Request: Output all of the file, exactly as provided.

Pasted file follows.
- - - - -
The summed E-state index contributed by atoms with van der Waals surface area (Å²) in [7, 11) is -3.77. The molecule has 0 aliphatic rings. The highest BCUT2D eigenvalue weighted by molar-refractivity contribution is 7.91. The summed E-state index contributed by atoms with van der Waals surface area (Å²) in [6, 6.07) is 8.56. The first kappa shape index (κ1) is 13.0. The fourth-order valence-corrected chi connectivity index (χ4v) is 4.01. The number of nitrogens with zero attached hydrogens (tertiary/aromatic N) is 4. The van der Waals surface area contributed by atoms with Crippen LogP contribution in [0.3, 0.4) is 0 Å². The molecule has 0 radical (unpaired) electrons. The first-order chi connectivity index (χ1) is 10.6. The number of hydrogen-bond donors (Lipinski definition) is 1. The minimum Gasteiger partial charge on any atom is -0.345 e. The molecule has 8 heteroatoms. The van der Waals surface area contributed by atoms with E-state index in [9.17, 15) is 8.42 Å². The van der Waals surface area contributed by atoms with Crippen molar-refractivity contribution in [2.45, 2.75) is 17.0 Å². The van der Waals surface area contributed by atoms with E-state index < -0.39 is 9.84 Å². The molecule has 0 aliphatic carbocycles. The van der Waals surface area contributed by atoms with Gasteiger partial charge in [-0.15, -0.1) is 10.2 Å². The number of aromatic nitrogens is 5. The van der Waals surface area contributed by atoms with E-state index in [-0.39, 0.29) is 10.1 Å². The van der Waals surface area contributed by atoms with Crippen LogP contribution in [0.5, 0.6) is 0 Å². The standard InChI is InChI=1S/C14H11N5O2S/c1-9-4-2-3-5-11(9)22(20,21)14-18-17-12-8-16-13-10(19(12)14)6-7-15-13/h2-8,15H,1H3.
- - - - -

The summed E-state index contributed by atoms with van der Waals surface area (Å²) in [7, 11) is -3.77. The molecule has 0 aliphatic rings. The highest BCUT2D eigenvalue weighted by molar-refractivity contribution is 7.91. The summed E-state index contributed by atoms with van der Waals surface area (Å²) in [6, 6.07) is 8.56. The first kappa shape index (κ1) is 13.0. The fourth-order valence-corrected chi connectivity index (χ4v) is 4.01. The number of nitrogens with zero attached hydrogens (tertiary/aromatic N) is 4. The van der Waals surface area contributed by atoms with Crippen LogP contribution in [0.3, 0.4) is 0 Å². The molecule has 0 radical (unpaired) electrons. The first-order chi connectivity index (χ1) is 10.6. The number of hydrogen-bond donors (Lipinski definition) is 1. The minimum Gasteiger partial charge on any atom is -0.345 e. The molecule has 8 heteroatoms. The van der Waals surface area contributed by atoms with E-state index in [9.17, 15) is 8.42 Å². The van der Waals surface area contributed by atoms with Crippen molar-refractivity contribution in [2.45, 2.75) is 17.0 Å². The van der Waals surface area contributed by atoms with E-state index < -0.39 is 9.84 Å². The molecule has 0 aliphatic carbocycles. The van der Waals surface area contributed by atoms with Gasteiger partial charge in [-0.15, -0.1) is 10.2 Å². The number of aromatic nitrogens is 5. The van der Waals surface area contributed by atoms with E-state index in [-0.39, 0.29) is 10.1 Å². The van der Waals surface area contributed by atoms with Crippen LogP contribution in [0.5, 0.6) is 0 Å². The standard InChI is InChI=1S/C14H11N5O2S/c1-9-4-2-3-5-11(9)22(20,21)14-18-17-12-8-16-13-10(19(12)14)6-7-15-13/h2-8,15H,1H3.